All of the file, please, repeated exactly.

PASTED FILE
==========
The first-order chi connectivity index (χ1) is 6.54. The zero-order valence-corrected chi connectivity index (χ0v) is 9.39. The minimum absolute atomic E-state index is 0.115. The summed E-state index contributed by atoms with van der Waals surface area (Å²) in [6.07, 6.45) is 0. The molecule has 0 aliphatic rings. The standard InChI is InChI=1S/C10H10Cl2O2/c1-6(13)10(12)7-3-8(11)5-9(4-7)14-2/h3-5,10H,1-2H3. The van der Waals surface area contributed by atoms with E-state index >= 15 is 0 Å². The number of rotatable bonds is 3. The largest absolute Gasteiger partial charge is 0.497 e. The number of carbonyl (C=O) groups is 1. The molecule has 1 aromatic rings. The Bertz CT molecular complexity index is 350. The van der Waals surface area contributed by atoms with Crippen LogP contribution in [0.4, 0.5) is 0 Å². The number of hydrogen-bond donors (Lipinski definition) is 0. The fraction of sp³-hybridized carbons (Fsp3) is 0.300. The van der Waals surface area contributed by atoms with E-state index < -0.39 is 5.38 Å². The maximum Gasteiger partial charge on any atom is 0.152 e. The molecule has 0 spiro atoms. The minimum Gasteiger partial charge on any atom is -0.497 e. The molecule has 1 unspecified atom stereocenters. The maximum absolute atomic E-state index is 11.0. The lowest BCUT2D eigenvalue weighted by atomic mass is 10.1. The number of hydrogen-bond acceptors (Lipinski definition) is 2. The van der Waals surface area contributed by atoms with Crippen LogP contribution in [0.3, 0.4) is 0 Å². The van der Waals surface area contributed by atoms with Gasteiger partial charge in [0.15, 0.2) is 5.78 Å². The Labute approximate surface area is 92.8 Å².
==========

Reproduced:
The first-order chi connectivity index (χ1) is 6.54. The zero-order valence-corrected chi connectivity index (χ0v) is 9.39. The minimum absolute atomic E-state index is 0.115. The summed E-state index contributed by atoms with van der Waals surface area (Å²) in [6.07, 6.45) is 0. The molecule has 0 aliphatic rings. The standard InChI is InChI=1S/C10H10Cl2O2/c1-6(13)10(12)7-3-8(11)5-9(4-7)14-2/h3-5,10H,1-2H3. The van der Waals surface area contributed by atoms with E-state index >= 15 is 0 Å². The number of rotatable bonds is 3. The largest absolute Gasteiger partial charge is 0.497 e. The number of carbonyl (C=O) groups is 1. The molecule has 1 aromatic rings. The Bertz CT molecular complexity index is 350. The van der Waals surface area contributed by atoms with Crippen LogP contribution in [0.4, 0.5) is 0 Å². The number of hydrogen-bond donors (Lipinski definition) is 0. The fraction of sp³-hybridized carbons (Fsp3) is 0.300. The van der Waals surface area contributed by atoms with E-state index < -0.39 is 5.38 Å². The maximum Gasteiger partial charge on any atom is 0.152 e. The molecule has 0 spiro atoms. The minimum Gasteiger partial charge on any atom is -0.497 e. The molecule has 1 unspecified atom stereocenters. The maximum absolute atomic E-state index is 11.0. The lowest BCUT2D eigenvalue weighted by atomic mass is 10.1. The number of hydrogen-bond acceptors (Lipinski definition) is 2. The van der Waals surface area contributed by atoms with Crippen LogP contribution in [0.3, 0.4) is 0 Å². The van der Waals surface area contributed by atoms with Gasteiger partial charge in [0.15, 0.2) is 5.78 Å². The Labute approximate surface area is 92.8 Å².